Scottsdale woman shares Russian art at Valley museum

Her father sent impressionist work from Moscow

Dolores Tropiano — The Arizona Republic — Mar. 25, 2005
Sun Cities/Surprise Community Sections  — Page 9

Elena Kohn has a collection of Russian Impressionistic art now showing at the West Valley
Art Museum in Surprise.

In the late '80s, the father of Scottsdale resident Elena Kohn started buying stunning Russian impressionist paintings from famous artists and hiding them in the sealed attic of his high-rise apartment in Moscow.

The artists he collected were commissioned by the Russian government to create propaganda pieces, and anything else they painted likely would be taken and destroyed.

Nevertheless, in their free time, sometimes late at night, the artists would paint the impressions hidden in their hearts.

Unlike the French impressionist paintings, which often captured the life of the aristocracy and the leisure class, the Russian paintings depict everyday moments in the lives of Russian peasants.

One day, robbers broke into Elena's father's apartment and ransacked each room, destroying furniture. But they never found the secret cache.

Still, Elena's father feared it was the paintings that the robbers were after, and he began sending them, one at a time, to his daughter in America.

A collection of these Russian paintings, considered the largest of its kind, is on view at the West Valley Art Museum in Surprise through April 10.

"When he started sending me the paintings, piece by piece, I was amazed by the quality of the art," said Kohn, a warm and attractive blond artist with an engaging Russian accent. "The pieces were saved and are in such good shape. This is such an important part of art history, and preserved so well. I realized I had to take care of it and share it and make people see the beauty."

The pieces were lovingly wrapped in cloth or cardboard. Many of them were shipped in large boxes. Nearly 250 pieces made it safely to America.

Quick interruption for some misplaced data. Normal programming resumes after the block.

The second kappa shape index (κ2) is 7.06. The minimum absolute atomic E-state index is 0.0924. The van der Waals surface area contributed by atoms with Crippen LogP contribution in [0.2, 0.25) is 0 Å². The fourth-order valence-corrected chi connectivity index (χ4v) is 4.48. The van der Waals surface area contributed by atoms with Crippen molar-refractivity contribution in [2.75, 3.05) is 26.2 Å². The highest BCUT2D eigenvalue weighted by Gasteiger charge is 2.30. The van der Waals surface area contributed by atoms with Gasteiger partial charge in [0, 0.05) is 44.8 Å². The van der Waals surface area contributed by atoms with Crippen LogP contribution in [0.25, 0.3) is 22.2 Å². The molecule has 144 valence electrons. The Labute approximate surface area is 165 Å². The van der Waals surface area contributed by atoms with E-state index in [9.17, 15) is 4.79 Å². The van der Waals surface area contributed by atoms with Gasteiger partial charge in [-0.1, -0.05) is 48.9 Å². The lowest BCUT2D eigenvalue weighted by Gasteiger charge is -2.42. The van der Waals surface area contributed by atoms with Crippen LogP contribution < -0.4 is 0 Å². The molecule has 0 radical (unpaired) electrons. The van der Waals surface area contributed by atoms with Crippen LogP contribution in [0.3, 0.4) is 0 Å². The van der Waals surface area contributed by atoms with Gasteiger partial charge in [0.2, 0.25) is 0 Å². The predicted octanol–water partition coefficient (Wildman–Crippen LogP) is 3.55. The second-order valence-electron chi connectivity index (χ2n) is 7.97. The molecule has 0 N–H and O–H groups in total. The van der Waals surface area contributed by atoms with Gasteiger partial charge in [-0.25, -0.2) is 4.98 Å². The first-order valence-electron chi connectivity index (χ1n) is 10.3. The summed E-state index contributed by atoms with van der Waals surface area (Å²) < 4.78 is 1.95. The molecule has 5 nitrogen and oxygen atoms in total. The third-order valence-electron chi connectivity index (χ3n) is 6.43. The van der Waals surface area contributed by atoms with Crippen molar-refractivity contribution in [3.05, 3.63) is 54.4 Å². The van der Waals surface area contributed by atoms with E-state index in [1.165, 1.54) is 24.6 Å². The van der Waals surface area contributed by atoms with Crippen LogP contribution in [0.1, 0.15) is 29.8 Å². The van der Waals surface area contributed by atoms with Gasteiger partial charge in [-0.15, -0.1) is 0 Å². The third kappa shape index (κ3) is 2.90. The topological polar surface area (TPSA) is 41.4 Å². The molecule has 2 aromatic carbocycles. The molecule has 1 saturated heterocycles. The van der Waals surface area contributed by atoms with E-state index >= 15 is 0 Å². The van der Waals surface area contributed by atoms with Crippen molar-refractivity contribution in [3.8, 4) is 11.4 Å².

"I cannot express my feelings, because I was stunned," Kohn said. "Every time I opened a box, it was like Christmastime for me. These beautiful landscapes were looking at me from a box."

The collection includes such artists as Nicolai Fechin and Yuriy Frolov, whose propaganda pieces are often found in the State Russian Museum in St. Petersburg and the State Tretyakov Gallery in Moscow.

These Russian painters took impressionism to a different level, incorporating more realistic classical styles of painting in terms of their brush strokes, which are not as loose as the French.

The Russians also had a different painting palette, which incorporated more subtle colors.

"They would add oil powder, eggs, soap, little tiny things that would make their paint quite different," Kohn said. "The palette was not as bright as the French, but really subtle, yet still calm and sunny."

She hopes to show the collection throughout the United States. Her book Hidden World captures the tale of these hidden treasures.

As for her own art, Kohn continues to perfect her painting. She eventually attended the Moscow Art University and paints in the Russian tradition of impressionism, but with a local twist.

"Mine are more bright and colorful. I am surely influenced by the colors of Arizona," Kohn said. "I do a lot of flowers, still lifes, landscapes, and a lot of nostalgic art because that is my heritage."

Reach the reporter at dolores.tropiano@scottsdale or (602) 444-6876.

See earliler article:
Impressionist show back for encore
Soviet-era works taking stage at Surprise museum

Oriana Parker — The Arizona Republic — Feb. 12, 2005
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